Who owns this asphalt? ‘Parklet’ is no longer a dining room
MUKILTEO – It’s the little package that could – and now can’t.
The new “parklet” at the water’s edge is a big point of contention.
The roughly 60-foot-wide strand of asphalt at the end of Front Street, a short walk from Ivar’s “Keep Clam” sign, is caught up in a bureaucratic scuffle.
For 63 years, it was the ferry ramp, used by 2 million vehicles per year on the busy Mukilteo-Clinton road.
Now it cannot contain 12 tables.
They were removed, by order of the city, on Wednesday from the parklet, as small pocket spaces are dubbed these days.
Until the case is resolved, it is unclear whether and how the public will be able to use the land between Ivar’s Mukilteo Landing and Lighthouse Park.
The port of Everett owns the property, which was released during the construction of the new ferry terminal. The port claims that the town of Mukilteo prevents people from enjoying the panoramic view.
“For the life of me, I can’t see what the problem is,” said Lisa Lefeber, CEO of Port of Everett. “All efforts were unsuccessful due to obstacles within the city.”
Ivar has an agreement with the port to lease and maintain the space, which offers a spectacular view. They spent several months tweaking the details.
Bob Donegan, Ivar’s president, envisioned a side with dozens of diners enjoying the sunset over drinks and dinner. He had set picnic tables on the other side for public use, as well as for the scenery, and looked after the whole park. In short, Ivar would be the steward of the parklet, which the port was looking for.
So, earlier this month, Ivar placed tables and chairs on the parklet, with a fence for separation from the public side.
This replaced the alfresco dining Ivar had on the Silver Cloud side under an earlier permit during COVID restrictions. Lefeber said she checked with the governor’s office for approval.
“The port and Ivar were authorized to operate under the governor’s emergency order,” Lefeber said.
City leaders say their hands are tied as they examine city codes.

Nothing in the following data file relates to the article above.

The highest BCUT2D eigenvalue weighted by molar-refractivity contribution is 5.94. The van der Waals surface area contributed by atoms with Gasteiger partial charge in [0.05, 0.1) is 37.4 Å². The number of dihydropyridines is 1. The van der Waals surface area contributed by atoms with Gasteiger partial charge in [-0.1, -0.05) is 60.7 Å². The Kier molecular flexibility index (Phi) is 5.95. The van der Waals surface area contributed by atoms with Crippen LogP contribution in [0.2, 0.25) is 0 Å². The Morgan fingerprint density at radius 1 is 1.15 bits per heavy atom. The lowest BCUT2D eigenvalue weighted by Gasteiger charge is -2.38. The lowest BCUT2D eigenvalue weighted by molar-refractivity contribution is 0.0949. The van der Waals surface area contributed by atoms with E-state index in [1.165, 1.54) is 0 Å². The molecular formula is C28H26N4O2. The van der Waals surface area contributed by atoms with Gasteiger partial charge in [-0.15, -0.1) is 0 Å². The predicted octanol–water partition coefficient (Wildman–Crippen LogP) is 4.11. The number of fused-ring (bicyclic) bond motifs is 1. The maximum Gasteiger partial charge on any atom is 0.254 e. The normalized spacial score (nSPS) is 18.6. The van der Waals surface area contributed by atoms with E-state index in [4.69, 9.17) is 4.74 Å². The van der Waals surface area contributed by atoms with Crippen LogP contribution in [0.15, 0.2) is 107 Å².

Mukilteo Mayor Jennifer Gregerson said the permission does not apply because the restaurant is at 100% capacity and the city cannot transfer the permit to the parks side.
“The port might have thought, ‘Oh, we do this all the time, it’s super easy,’” said Gregerson. “Part of it is that they have an agreement with the city of Everett, but they don’t have that agreement with Mukilteo. He has to go through town.
She also cited parking and fire code issues that prohibit the dining setup at Ivar Park.
Lefeber disagrees with the decision.
“The city has discretionary administrative power. They don’t use it, ”Lefeber said.
Donegan said he got 13 additional parking spaces the city needed.
“The fire marshal said the exit door was two inches too narrow,” he said. “So we literally picked up the fence and moved it two inches so that it was wide enough to conform.”
Then he applied for a city permit.
“They estimated it could take up to several months. At that time, we are in the rainy season, ”he said.
On Monday, he withdrew his permit application and said he would try again next year.
He tries to “keep the clam”, in keeping with Ivar’s slogan.
“We don’t want to be in the middle of a political battle. We just want to serve customers, ”Donegan said. “It’s disappointing.”
Lefeber said the port’s goal is for the place to be a community asset.
“I want Ivar to be able to use and maintain it and the public to be able to go,” Lefeber said.
Gregerson agrees it’s a good use of the space, but said Ivar needed a shore and floodplain permit.
“Everyone was working in good faith to try and work on our code to allow them to add additional tables,” said Gregerson.
“In the end, too much had to be put in place to expand the restaurant in this outdoor space. It was too hard to figure it out for this summer. Hopefully next season we can shake things up for Ivar.